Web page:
Members Only Area
Bookmark and Share
sidebar menu icon


SEGNO, TEXAS. Segno is on Farm roads 943 and 2798, south and west of the Big Sandy Creek and Menard Creek corridors of the Big Thicket National Preserve and sixty-four miles northwest of Beaumont in south central Polk County. Henry S. Knight, an early settler, named the community. One source attributes the name to that of a musical sign, the segno. Another argues that Knight named the town after an Indian named Sego, and that later residents altered the original name to Segno. In any event Segno was the center of scattered plantations until the late nineteenth century, when the lumber industry in Polk County, spurred by railroad development, became increasingly important. Like many small Polk County agricultural communities, Segno eventually had its own sawmill, in this case owned by the Harrison Lumber Company. A school, called Magnolia Hill, was established in the early 1900s. The Segno post office opened in 1911. After a brief period of growth, many residents left Segno, which by 1925 had declined to an estimated population of ten. Oil was discovered at the Segno field, eight miles southeast of the community, in 1936. Though newer discoveries of oil and natural gas have not proved as profitable as the early finds, continued interest in the area has proved important to the Segno community, which by 1941 had grown to eighty persons. Through 2000 the population was still estimated at eighty.

A Pictorial History of Polk County, Texas, 1846–1910 (Livingston, Texas: Polk County Bicentennial Commission, 1976; rev. ed. 1978).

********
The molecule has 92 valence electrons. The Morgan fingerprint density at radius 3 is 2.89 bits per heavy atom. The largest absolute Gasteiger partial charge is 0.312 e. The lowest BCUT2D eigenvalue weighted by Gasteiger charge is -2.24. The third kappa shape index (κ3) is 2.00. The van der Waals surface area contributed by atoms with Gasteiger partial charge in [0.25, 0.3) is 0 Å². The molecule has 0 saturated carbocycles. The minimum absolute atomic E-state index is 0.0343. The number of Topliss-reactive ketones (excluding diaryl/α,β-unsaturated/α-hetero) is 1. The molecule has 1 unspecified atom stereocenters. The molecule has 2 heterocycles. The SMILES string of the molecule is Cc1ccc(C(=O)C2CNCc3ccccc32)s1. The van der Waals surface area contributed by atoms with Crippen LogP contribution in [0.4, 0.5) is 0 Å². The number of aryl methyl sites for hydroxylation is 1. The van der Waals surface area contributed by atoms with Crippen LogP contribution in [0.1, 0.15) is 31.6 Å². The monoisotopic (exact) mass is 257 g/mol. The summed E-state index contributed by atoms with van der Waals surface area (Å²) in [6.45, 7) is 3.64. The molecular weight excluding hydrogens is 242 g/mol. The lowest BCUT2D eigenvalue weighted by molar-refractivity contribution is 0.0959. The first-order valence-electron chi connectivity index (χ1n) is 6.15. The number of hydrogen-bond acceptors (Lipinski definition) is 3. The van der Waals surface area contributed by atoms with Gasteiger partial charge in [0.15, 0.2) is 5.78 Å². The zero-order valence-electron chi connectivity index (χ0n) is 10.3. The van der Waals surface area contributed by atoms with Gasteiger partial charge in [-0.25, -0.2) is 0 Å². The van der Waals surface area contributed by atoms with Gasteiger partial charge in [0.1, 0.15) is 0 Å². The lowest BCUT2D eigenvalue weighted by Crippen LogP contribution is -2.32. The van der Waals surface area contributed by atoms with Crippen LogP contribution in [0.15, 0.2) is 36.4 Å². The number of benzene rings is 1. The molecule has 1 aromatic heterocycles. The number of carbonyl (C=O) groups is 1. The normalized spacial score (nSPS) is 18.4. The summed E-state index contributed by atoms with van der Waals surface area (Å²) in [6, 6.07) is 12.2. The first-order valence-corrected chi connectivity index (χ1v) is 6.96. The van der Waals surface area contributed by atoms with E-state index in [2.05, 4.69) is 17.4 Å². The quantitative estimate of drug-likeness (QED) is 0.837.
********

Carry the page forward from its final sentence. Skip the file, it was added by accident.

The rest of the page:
Robert Wooster

Image Use Disclaimer

All copyrighted materials included within the Handbook of Texas Online are in accordance with Title 17 U.S.C. Section 107 related to Copyright and “Fair Use” for Non-Profit educational institutions, which permits the Texas State Historical Association (TSHA), to utilize copyrighted materials to further scholarship, education, and inform the public. The TSHA makes every effort to conform to the principles of fair use and to comply with copyright law.

For more information go to:

If you wish to use copyrighted material from this site for purposes of your own that go beyond fair use, you must obtain permission from the copyright owner.


The following, adapted from the Chicago Manual of Style, 15th edition, is the preferred citation for this article.

Handbook of Texas Online, Robert Wooster, "Segno, TX," accessed October 23, 2016,

Uploaded on June 15, 2010. Published by the Texas State Historical Association.

Texas AlmanacFor more information about towns and counties including physical features, statistics, weather, maps and much more, visit the Town Database on!